In 1920, Vithalbhai Patel — Vallabhbhai Patel’s elder brother — demanded Savarkar’s release, a demand also backed by Gandhi and Nehru. On May 2, 1921, Savarkar was shifted from the Cellular Jail, first to the Alipore Jail in Bengal and then to Ratnagiri Jail in western Maharashtra. While in Ratnagiri Jail, Savarkar wrote Hindutva which was smuggled out and published under the pen-name “Maharatta.” On his release, Savarkar founded the Ratnagiri Hindu Sabha on January 23, 1924 which aimed to preserve India’s ancient culture and work for social welfare.

mini-DSC_2541bigwmHe was released on January 6, 1924 on the condition that he would not leave Ratnagiri district. He became active in the Hindu Mahasabha, founded in 1915, which sought to protect the interests of Hindus. Veer Savarkar founded the Ratnagiri Hindu Sabha on January 23, 1924 that aimed to preserve India’s ancient culture and work for social welfare. In 1937, he became president of the Hindu Mahasabha, and remained in the post till 1943. On August 15, 1947, Savarkar proudly unfurled the national flag along with the saffron flag of the Mahasabha. Savarkar agreed to join hands with the Congress in support of Gandhi’s Quit India movement as long as the Congress did not compromise the unity of the nation to the Muslim League. “The Quit India Movement must not end in a Split India Movement!” he thundered on a BBC broadcast of his speech.

Veer Savarkar took voluntary death on February 26, 1966 at the age of 83.

Some little known facts about Veer Savarkar:

  • The first political leader to daringly set Absolute Political Independence as India’s goal (1900).
  • The first Indian political leader to daringly perform a bonfire of foreign (English) clothes (1905).
  • The first Indian to organize a revolutionary movement for India’s Independence on an international level (1906).
  • The first Indian law student who was not called to the English Bar despite having passed his examination and observed the necessary formalities, for his activities to seek India’s freedom from the British (1909).
  • The only Indian leader whose arrest in London caused legal difficulties for British Courts and whose case is still referred to in the interpretations of the Fugitive Offenders Act and the Habeas Corpus (Rex Vs Governor of Brixton Prison, ex-parte Savarkar)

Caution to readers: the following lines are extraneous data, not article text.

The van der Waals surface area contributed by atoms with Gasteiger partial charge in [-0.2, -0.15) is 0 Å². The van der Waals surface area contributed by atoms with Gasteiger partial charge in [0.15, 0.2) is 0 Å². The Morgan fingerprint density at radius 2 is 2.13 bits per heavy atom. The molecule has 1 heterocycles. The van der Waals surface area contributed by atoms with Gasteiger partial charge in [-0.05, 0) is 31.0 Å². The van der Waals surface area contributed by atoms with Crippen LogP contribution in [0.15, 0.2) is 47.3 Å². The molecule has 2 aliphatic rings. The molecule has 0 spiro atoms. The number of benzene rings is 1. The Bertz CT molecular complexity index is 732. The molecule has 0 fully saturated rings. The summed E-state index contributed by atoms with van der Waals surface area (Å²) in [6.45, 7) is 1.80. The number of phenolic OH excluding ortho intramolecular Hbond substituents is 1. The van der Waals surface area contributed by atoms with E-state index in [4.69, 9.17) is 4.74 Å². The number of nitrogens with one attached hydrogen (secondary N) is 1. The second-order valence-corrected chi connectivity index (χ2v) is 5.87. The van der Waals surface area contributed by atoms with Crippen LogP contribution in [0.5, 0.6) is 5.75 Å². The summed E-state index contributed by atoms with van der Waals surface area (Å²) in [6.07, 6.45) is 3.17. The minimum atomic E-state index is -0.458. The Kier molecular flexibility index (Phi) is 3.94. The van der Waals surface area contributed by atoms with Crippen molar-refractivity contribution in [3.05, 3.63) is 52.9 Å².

• The first Indian historian whose book on the 1857 War of Independence was proscribed by British Authorities in India even before its publication. The Governor General had asked the Postmaster General to confiscate copies of the book six months before the book was officially banned (1909).
  • The first political prisoner whose daring escape and arrest on French soil became a cause celebre in the International Court of Justice at The Hague. This case was mentioned in many International Treaties at that time (1910).
  • The first graduate whose degree was withdrawn by an Indian University for striving for India’s freedom (1911).
  • The first poet in the world who, deprived of pen and paper, composed his poems and then wrote them on the prison walls with thorns and nails, memorized ten thousand lines of his poetry for years and later transmitted them to India through his fellow-prisoners who also memorized these lines.
  • The first revolutionary leader who within less than 10 years gave a death-blow to the practice of untouchability in the remote district of Ratnagiri while being interned there.
  • The first Indian leader who successfully started -The first political prisoner in the world who was sentenced to Transportation for Life twice, a sentence unparalleled in the history of the British Empire.
    • A Ganeshotsava open to all Hindus including ex-untouchables (1930).
    • Interdining ceremonies of all Hindus including ex-untouchables (1931).
    • “Patitpavan Mandir”, open to all Hindus including ex-untouchables (22 February 1931).
    • A cafe open to all Hindus including ex-untouchables (01 May 1933).
  • The first political leader to embrace death voluntarily by way of Atma Samarpan in the highest tradition of Yoga (1966).

~ Aniket Raja